In swim workout speak, you are doing “10×25 w/rest after each.” This means you are swimming ten 25s with a rest after each.

Week 1 Day 4
  • Ride 4-8 miles
  • Start easy and build to a good pace.
  • Drink water or a sports drink on your ride.

Today is the day for your first bike ride! Like the other workouts in this first week, this ride is about setting a benchmark for where you are right now with your bike riding. Unlike running, where you can walk back from wherever you are, if you get tired on the bike you have to ride back unless you have someone to call to pick you up.

It’s a good idea to have some go-to phone numbers for friends and loved ones that are willing to drive out to where you are in case you have a mechanical problem or a couple flats in a row. It happens, so be ready. Today we are staying close to home so save those favors for later when you really need one.

For this first ride you should plan to stay near home. Plan out a loop that is about 2-4 miles around and you will never be more than a couple miles from the start. If you need to skip to the Planning a Ride section to learn how to plan a ride with Google Maps. If you can, try to plan right turns (if you live in a place where cars drive on the right) because you have to cross traffic for every left turn.

Start every bike ride slowly and build to a comfortable speed that you know you can sustain for a long time. You should not be pushing hard, but your heart rate and breathing should increase a bit. You want to feel a bit like when you are running a slow jog but you want to keep a consistent pace.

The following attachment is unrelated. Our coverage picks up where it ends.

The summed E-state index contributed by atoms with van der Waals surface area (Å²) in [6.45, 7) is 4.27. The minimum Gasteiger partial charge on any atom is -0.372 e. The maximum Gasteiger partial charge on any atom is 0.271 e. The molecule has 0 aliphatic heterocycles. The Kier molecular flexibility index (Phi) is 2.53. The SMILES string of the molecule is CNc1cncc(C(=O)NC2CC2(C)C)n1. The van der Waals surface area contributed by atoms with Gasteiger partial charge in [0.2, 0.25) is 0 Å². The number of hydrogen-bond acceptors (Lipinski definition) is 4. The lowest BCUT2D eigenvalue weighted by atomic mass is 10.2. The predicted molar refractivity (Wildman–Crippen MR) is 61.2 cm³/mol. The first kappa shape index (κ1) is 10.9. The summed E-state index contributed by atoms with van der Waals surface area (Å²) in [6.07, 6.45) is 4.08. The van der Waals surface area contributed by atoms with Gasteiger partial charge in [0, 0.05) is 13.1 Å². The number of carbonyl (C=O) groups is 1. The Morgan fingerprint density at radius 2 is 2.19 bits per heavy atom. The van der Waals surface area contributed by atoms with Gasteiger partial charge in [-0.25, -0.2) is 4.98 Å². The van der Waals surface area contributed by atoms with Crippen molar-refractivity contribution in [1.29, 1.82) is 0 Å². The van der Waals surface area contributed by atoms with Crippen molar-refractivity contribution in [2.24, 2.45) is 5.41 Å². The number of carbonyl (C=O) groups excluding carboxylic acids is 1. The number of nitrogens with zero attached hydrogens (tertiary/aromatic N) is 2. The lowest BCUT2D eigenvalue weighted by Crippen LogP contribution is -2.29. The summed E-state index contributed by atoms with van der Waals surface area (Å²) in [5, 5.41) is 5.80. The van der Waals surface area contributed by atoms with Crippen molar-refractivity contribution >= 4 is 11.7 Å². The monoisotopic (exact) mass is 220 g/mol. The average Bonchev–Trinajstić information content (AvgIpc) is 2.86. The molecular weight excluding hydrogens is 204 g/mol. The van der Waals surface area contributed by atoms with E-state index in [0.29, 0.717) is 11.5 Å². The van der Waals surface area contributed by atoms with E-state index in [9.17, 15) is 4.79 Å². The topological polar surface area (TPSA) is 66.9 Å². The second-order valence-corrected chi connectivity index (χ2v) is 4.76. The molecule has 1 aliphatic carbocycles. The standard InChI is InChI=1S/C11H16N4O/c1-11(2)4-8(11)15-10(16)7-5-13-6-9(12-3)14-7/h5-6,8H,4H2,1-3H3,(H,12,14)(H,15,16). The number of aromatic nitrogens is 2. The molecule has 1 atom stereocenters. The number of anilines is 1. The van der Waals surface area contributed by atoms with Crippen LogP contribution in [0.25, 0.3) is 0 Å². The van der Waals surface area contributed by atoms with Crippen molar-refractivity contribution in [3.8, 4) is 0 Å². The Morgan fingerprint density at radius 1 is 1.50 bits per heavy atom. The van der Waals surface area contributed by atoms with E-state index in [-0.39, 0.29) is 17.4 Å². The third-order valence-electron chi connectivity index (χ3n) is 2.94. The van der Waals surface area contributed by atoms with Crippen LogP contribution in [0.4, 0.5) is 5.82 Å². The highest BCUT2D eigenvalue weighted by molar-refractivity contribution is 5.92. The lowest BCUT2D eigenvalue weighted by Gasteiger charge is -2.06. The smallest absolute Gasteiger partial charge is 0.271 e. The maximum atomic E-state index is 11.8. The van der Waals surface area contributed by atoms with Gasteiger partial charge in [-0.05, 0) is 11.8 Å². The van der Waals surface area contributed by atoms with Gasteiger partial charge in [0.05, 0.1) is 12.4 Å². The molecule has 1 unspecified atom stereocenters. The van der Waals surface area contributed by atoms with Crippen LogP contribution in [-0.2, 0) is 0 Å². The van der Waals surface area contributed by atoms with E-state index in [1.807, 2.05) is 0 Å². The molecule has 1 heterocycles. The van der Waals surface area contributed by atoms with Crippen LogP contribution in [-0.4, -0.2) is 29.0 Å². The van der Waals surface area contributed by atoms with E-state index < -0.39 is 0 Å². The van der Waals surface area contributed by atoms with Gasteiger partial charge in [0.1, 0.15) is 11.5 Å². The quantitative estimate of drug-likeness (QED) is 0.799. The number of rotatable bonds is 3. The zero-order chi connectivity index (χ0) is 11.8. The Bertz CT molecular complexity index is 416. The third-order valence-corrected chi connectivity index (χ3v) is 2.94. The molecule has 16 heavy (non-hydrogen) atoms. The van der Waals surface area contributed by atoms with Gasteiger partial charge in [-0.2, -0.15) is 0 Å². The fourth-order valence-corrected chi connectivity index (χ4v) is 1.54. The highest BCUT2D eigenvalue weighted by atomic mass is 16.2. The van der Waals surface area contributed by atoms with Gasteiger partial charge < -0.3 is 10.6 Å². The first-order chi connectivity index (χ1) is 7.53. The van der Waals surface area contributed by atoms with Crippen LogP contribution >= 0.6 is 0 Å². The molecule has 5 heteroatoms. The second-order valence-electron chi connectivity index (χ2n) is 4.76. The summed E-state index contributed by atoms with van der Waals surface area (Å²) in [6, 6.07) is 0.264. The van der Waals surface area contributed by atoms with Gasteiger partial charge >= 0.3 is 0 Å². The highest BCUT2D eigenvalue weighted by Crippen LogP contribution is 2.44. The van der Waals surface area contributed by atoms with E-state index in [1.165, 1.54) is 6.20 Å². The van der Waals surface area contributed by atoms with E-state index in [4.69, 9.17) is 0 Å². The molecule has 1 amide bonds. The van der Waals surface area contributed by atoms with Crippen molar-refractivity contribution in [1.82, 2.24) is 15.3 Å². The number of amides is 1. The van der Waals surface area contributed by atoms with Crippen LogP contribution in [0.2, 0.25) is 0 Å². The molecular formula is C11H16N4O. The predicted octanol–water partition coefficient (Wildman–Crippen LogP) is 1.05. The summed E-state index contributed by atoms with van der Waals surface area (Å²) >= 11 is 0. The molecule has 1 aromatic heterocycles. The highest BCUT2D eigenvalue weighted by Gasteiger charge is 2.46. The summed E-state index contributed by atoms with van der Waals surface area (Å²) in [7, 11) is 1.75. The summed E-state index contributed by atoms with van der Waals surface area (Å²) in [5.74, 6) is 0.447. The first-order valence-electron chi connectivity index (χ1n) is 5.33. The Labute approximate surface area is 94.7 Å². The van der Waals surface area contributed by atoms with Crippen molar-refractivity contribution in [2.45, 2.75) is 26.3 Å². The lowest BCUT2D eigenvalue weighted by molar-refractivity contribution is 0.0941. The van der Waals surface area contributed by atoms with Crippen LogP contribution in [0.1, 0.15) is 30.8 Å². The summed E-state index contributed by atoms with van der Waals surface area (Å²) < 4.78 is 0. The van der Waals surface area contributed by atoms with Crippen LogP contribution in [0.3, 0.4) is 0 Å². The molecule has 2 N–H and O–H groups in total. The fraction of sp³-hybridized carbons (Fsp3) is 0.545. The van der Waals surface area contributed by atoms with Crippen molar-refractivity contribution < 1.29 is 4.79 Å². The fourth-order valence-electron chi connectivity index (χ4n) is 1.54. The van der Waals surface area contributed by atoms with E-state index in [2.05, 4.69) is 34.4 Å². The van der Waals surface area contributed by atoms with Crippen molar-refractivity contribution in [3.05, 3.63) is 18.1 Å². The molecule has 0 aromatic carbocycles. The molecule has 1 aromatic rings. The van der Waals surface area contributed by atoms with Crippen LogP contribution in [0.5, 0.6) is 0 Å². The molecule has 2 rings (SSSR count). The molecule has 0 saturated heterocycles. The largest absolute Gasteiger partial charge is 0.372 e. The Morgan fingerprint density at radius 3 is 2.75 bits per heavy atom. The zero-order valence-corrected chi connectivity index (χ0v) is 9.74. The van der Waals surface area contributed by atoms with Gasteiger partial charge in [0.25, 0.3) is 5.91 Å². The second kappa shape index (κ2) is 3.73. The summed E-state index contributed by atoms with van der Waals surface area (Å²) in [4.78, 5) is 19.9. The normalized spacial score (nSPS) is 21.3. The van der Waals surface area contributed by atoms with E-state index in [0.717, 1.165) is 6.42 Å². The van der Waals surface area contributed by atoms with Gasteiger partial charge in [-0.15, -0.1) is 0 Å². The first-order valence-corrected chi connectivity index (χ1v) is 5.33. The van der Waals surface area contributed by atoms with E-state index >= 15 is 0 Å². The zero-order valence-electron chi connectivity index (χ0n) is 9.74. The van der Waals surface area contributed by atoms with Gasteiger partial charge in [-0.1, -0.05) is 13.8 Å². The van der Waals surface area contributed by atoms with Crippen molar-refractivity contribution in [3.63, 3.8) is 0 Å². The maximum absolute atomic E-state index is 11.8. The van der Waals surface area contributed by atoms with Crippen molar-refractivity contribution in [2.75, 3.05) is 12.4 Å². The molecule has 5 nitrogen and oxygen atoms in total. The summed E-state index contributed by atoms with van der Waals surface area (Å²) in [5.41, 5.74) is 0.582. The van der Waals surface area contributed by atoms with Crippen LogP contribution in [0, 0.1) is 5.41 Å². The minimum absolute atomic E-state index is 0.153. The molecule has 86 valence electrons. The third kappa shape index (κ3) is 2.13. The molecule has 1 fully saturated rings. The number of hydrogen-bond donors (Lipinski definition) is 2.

If you plotted out a 4 mile loop, do one loop. If you feel good after this loop, go ahead and do the loop again. Bring at least one bottle of water or a sports drink with you along with a nutritional bar. Drink every mile or so. Eat when you feel hungry. If your butt starts to hurt, that’s normal. It takes seat time to get your butt and back into being able to ride long distances. It’s really not about the legs. The legs can keep going. It’s your butt, your back, and your shoulders and arms that usually send you the signal that you are done.

How far did you ride? If you use Strava you can see your route as well as how far you rode. When you get back, let me and your friends know how far you went and how you felt. This isn’t a competition, so however far you rode we are with you and will celebrate your ride. The distance that you went today is another benchmark that you will use to gauge your future rides.

If you’re sore, have no fear. Tomorrow’s a rest day.

Week 1 Day 5&6
  • Rest and read

Today and tomorrow you rest. Like I said before, rest is an important part of training and you ignore it at your peril. If you’re like me, rest days are more difficult than workout days because you feel like you should be doing something. Do some walking if you feel like this. You can also take some time to stretch the parts that are tight and sore.

You may have two days off from training, but you have some work to do. If you have not signed up for a race yet, find and sign up for that first race. If you’re thinking of buying a bike, a wetsuit, or any other piece of equipment skip ahead to the chapters on it. You have now gone out on a run, a ride, and a swim. If there is anything you need go get it.